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Seven hills of Rome

The Seven Hills of Rome east of the Tiber form the heart of Rome. They figure prominently into Roman mythology, religion, and politics; the original city was held by tradition to have been founded by Romulus on the Palatine Hill (Collis Palatinus). The other six of the Seven Hills of Rome are the Aventine Hill (Collis Aventinus), the Capitoline Hill (Collis Capitolinus), the Quirinal Hill (Collis Quirinalis), the Viminal Hill (Collis Viminalis), the Esquiline Hill (Collis Esquilinus), and the Caelian Hill (Collis Caelius). The now-famous Vatican Hill (Collis Vaticanus) is west of the Tiber and is not one of the Seven Hills of Rome.

Allusion to "the city on seven hills" is frequently either a reference to Rome ("the Eternal City") or to Jerusalem ("the Holy City"), both of which were sited on seven hills. Possibly the most famous such reference is the apocalyptic imagery of the Book of Revelation; Revelation 17 makes reference to the "great harlot" seated on "a scarlet beast that was covered with blasphemous names, with seven heads and ten horns", and the angel speaking to St. John says (Revelation xvii, 9 - 10):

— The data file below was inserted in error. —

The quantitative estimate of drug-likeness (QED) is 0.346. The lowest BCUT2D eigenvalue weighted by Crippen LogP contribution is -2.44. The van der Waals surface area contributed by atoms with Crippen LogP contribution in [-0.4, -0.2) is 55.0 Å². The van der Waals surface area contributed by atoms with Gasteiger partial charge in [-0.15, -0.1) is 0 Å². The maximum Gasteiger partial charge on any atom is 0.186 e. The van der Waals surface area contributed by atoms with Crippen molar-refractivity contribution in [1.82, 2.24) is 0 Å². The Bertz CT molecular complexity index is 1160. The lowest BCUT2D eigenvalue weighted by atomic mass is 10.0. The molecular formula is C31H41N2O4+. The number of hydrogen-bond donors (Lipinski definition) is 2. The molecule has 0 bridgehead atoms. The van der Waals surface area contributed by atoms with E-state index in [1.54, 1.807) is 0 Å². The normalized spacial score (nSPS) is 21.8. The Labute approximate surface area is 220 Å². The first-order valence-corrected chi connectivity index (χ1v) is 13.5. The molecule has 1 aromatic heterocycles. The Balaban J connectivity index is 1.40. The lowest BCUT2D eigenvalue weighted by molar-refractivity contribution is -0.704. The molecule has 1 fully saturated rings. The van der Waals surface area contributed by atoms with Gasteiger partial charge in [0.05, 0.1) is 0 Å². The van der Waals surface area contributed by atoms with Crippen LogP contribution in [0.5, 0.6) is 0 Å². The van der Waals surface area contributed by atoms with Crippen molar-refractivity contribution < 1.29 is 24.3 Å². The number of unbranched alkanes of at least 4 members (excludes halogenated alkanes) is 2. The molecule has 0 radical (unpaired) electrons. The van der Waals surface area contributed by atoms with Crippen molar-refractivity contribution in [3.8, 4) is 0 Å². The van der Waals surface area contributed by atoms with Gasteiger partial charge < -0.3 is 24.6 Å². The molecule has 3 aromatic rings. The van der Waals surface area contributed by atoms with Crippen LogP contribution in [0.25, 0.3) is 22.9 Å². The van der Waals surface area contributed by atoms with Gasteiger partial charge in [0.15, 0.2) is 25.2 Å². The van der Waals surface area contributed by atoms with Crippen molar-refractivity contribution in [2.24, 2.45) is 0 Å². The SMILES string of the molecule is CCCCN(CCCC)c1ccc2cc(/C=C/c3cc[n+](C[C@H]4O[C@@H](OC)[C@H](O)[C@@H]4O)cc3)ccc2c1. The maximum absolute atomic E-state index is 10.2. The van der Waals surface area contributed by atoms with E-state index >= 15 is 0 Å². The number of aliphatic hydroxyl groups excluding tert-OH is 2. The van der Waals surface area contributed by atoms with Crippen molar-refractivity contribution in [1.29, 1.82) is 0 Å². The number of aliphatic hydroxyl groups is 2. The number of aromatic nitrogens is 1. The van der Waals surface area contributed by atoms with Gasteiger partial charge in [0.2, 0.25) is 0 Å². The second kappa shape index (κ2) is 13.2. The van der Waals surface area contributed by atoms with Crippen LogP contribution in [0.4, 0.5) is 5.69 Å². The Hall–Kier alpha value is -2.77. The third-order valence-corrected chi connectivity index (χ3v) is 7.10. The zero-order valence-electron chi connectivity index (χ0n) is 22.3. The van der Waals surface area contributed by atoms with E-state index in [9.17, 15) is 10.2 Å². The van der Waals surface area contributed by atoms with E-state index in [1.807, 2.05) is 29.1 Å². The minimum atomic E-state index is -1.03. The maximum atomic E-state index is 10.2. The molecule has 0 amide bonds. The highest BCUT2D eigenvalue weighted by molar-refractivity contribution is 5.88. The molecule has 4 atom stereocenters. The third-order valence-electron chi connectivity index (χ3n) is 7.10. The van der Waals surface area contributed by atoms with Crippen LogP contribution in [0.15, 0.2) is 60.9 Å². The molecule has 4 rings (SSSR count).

"Here is a clue for one who has wisdom. The seven heads represent seven hills upon which the woman sits. They also represent seven kings: five have already fallen, one still lives, and the last has not yet come, and when he comes he must remain only a short while."

The angel adds (Revelation xvii, 18) that "the woman... represents the great city that has sovereignty over the kings of the earth". There remains considerable hermeneutic disagreement among Biblical scholars as to which city and which kings this passage refers to, if any in particular.

The Seven Hills of Rome are now very different: five of them (in Italian) (Aventino, Celio, Esquilino, Quirinale, Viminale) are populated areas with monuments, buildings and parks; the Campidoglio (Capitol Hill) now hosts the Municipality of Rome; the Palatino is an archaeological area.